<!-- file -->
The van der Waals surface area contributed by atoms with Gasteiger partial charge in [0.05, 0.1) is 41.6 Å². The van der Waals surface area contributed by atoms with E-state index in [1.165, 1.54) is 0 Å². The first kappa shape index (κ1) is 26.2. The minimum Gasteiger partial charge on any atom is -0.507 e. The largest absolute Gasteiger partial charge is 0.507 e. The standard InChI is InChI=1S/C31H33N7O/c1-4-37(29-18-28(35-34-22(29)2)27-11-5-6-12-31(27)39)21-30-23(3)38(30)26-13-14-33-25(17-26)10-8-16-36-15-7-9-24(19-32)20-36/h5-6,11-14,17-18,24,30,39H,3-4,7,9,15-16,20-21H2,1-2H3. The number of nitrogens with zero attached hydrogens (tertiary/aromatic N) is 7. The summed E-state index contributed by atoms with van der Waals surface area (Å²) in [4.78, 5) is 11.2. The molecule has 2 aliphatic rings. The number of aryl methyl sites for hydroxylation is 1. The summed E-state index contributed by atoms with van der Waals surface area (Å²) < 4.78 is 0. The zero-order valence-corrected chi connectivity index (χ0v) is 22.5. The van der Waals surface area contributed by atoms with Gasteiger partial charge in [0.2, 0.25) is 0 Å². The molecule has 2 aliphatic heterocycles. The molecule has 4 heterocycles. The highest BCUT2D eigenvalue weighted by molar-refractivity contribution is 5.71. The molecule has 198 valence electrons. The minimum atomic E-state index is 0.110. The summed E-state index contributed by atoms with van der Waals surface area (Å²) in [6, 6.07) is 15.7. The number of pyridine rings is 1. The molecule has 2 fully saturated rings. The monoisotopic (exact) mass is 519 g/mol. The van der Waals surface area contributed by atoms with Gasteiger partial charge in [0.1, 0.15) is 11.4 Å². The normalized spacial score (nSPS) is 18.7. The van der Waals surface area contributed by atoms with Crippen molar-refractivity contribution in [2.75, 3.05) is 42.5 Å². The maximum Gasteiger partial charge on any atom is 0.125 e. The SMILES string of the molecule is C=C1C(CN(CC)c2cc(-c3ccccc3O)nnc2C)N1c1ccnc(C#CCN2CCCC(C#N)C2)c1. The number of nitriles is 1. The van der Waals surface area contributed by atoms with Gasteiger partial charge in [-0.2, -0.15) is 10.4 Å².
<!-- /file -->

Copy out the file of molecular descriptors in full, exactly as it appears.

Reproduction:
The van der Waals surface area contributed by atoms with Gasteiger partial charge in [0.05, 0.1) is 41.6 Å². The van der Waals surface area contributed by atoms with E-state index in [1.165, 1.54) is 0 Å². The first kappa shape index (κ1) is 26.2. The minimum Gasteiger partial charge on any atom is -0.507 e. The largest absolute Gasteiger partial charge is 0.507 e. The standard InChI is InChI=1S/C31H33N7O/c1-4-37(29-18-28(35-34-22(29)2)27-11-5-6-12-31(27)39)21-30-23(3)38(30)26-13-14-33-25(17-26)10-8-16-36-15-7-9-24(19-32)20-36/h5-6,11-14,17-18,24,30,39H,3-4,7,9,15-16,20-21H2,1-2H3. The number of nitrogens with zero attached hydrogens (tertiary/aromatic N) is 7. The summed E-state index contributed by atoms with van der Waals surface area (Å²) in [4.78, 5) is 11.2. The molecule has 2 aliphatic rings. The number of aryl methyl sites for hydroxylation is 1. The summed E-state index contributed by atoms with van der Waals surface area (Å²) < 4.78 is 0. The zero-order valence-corrected chi connectivity index (χ0v) is 22.5. The van der Waals surface area contributed by atoms with Gasteiger partial charge in [0.2, 0.25) is 0 Å². The molecule has 2 aliphatic heterocycles. The molecule has 4 heterocycles. The highest BCUT2D eigenvalue weighted by molar-refractivity contribution is 5.71. The molecule has 198 valence electrons. The minimum atomic E-state index is 0.110. The summed E-state index contributed by atoms with van der Waals surface area (Å²) in [6, 6.07) is 15.7. The number of pyridine rings is 1. The molecule has 2 fully saturated rings. The monoisotopic (exact) mass is 519 g/mol. The van der Waals surface area contributed by atoms with Gasteiger partial charge in [0.1, 0.15) is 11.4 Å². The normalized spacial score (nSPS) is 18.7. The van der Waals surface area contributed by atoms with Crippen molar-refractivity contribution in [2.75, 3.05) is 42.5 Å². The maximum Gasteiger partial charge on any atom is 0.125 e. The SMILES string of the molecule is C=C1C(CN(CC)c2cc(-c3ccccc3O)nnc2C)N1c1ccnc(C#CCN2CCCC(C#N)C2)c1. The number of nitriles is 1. The van der Waals surface area contributed by atoms with Gasteiger partial charge in [-0.2, -0.15) is 10.4 Å².